Ansible

Ansible is a configuration management system written in Python with the usage of the declarative markup language for the configuration description. This system is used to automate the process of setting and installing software. In the majority of cases, it's used with Linux-based nodes, but the system also supports Windows. The system supports network devices with Python 2.4 and higher onboard via SSH or WinRM connection.

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Ansible

The platform was created by Michael DeHaan, who developed Cobbler system intended for the software deployment, as well as Func framework for the remote administration. Ansible is included in the majority of Linux distributives. There are special packages for Solaris, FreeBSD, and MacOS. Ansible Inc. was providing support and updates of Ansible until the day of October 16, 2015, when Red Hat Inc. announced the acquisition of Ansible Inc.

‘Ansible’ word is used to define an imaginary system of the immediate hyperspace connection. This system was described in ‘Ender’s Game’ by Orson Scott Card, while the name of the system was created by Ursula Kroeber Le Guin in her ‘Rocannon's World’ written in 1966.

In case if you don’t want to waste your precious time, scroll down the page, where you will find Ansible tutorial.

Architecture


Such solutions as Ansible, Chef, Puppet, and SaltStack are considered the most popular configuration management systems for Linux. The key difference of Ansible in comparison with other solutions is the fact the one doesn't have to install a client module or an agent to the target systems.

The user of Ansible has to create so-called playbooks in YAML format, thus describing required states of the managed system. A playbook is a thorough description of the state of the system resources required at the given moment in time. It includes the list of installed packages, running services, created files and many other parameters. Ansible checks if a specific resource has the required state, and tries to change it if it doesn't correspond with the requirements.

Ansible Architecture

There's a special system of modules used to perform the tasks. Each task contains the name, the module, and the list of the parameters, which define the task. Ansible supports variables, variable processing filters (by using Jinja2 library), predicted execution of the tasks, parallelizing, and the file templates. Addresses and the settings of the target systems can be found in the inventory files. The system supports grouping of the parameters. There's a system of roles, which can be used to perform a set of similar tasks.

Ansible Tower

Ansible Tower is a graphical interface that was developed to control and monitor Ansible. It was offered on the commercial basis, but the source code was published in 2017 after the acquisition of Ansible Inc. by RedHat. The new project was called AWX Project, and it's used as the foundation for the commercial version of Ansible Tower.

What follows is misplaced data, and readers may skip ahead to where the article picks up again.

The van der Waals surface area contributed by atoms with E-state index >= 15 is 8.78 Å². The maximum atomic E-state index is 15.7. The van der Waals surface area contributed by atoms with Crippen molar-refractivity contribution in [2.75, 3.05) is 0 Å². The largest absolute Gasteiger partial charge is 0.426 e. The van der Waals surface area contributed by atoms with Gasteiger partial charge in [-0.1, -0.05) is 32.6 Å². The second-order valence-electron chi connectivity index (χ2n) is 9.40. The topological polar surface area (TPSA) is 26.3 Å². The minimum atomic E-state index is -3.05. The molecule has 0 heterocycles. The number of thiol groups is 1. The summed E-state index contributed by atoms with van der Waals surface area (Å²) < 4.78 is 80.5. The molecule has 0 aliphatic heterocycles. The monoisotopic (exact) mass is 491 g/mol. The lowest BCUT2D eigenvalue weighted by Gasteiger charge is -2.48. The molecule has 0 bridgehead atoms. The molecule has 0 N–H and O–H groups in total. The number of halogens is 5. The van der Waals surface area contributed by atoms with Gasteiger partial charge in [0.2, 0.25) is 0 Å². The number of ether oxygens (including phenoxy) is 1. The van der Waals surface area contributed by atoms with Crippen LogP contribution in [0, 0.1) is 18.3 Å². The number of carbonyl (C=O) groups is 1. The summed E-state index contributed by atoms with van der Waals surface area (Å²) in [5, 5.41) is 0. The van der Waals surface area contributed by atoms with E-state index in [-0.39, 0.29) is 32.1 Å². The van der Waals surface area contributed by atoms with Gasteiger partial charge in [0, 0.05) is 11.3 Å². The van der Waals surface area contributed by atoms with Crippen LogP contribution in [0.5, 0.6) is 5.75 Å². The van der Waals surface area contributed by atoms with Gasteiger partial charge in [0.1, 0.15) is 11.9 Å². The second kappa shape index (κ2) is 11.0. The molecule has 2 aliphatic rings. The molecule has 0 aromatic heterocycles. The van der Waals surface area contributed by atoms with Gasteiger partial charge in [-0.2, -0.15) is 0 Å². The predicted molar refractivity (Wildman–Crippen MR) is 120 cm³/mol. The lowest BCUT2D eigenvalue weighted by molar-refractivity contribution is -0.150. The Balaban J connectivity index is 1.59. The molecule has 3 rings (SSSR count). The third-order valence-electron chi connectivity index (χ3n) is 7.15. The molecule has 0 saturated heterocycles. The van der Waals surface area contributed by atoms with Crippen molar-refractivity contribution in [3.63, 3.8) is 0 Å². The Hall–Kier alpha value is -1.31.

Ansible Tower.png

It offers the following functionality:

  • Visual status panel
  • Access lists, groups, and roles of the users
  • Centralized logging and audit of the system

Ansible tutorial


We kindly offer you to spend some of your time to watch the offered Ansible tutorial videos. We collected the most important and useful tutorials in one place!


Please start the educational process from the following Ansible tutorial for beginners:



Please check also these Ansible Playbook tutorial videos:

Ansible AWS tutorial (2 videos):

You can also open the Ansible tutorial PDF (click on it) in order to read it right away.

Modules


Here's the list of module categories and performed tasks:

  • Cloud: supports Amazon EC2/ECS/S3, Azure, Cloudstack, Digital Ocean, Docker, LXC, OpenStack, Rackspace, VMWare etc.
  • Clustering: supports Consul, ZooKeeper, Kubernetes.
  • Command: can be used to execute console commands and scripts.
  • Database: supports MySQL, PostgreSQL, Vertica, MongoDB, Redis, and Riak databases.
  • File: allows working with files (copy, sync, edit, check, archive etc.).
  • Inventory: allows working with hostnames or IP addresses.
  • Messaging: supports RabbitMQ.
  • Monitoring: supports DataDog, Nagios, Zabbix and other monitoring systems.
  • Network: allows working with network equipment and software via F5 BIG-IP, Cisco IOS/NXOS, Juniper JunOS, OpenSwitch, Cumulus Linux.
  • Notification: allows sending messages to Campfire, HipChat, Jabber, Pushbullet, Slack via email or SMS.
  • Packaging: allows working with package managers: apt, FreeBSD Ports, Gentoo, homebrew, pacman, opkg, Red Hat software channels, yum, xbps, and zypper.
  • Source Control: supports version control systems: git, mercurial, subversion.
  • System: allows working with Linux/Unix system components - cron, iptables, LVM, SELinux, sshd, zfs.
  • Utilities: implements the internal logic of the playbooks.
  • Web Infrastructure: allows working with Apache, Django, JBoss, JIRA.
  • Windows: supports Windows components, including IIS, Windows Firewall, and Windows Registry.

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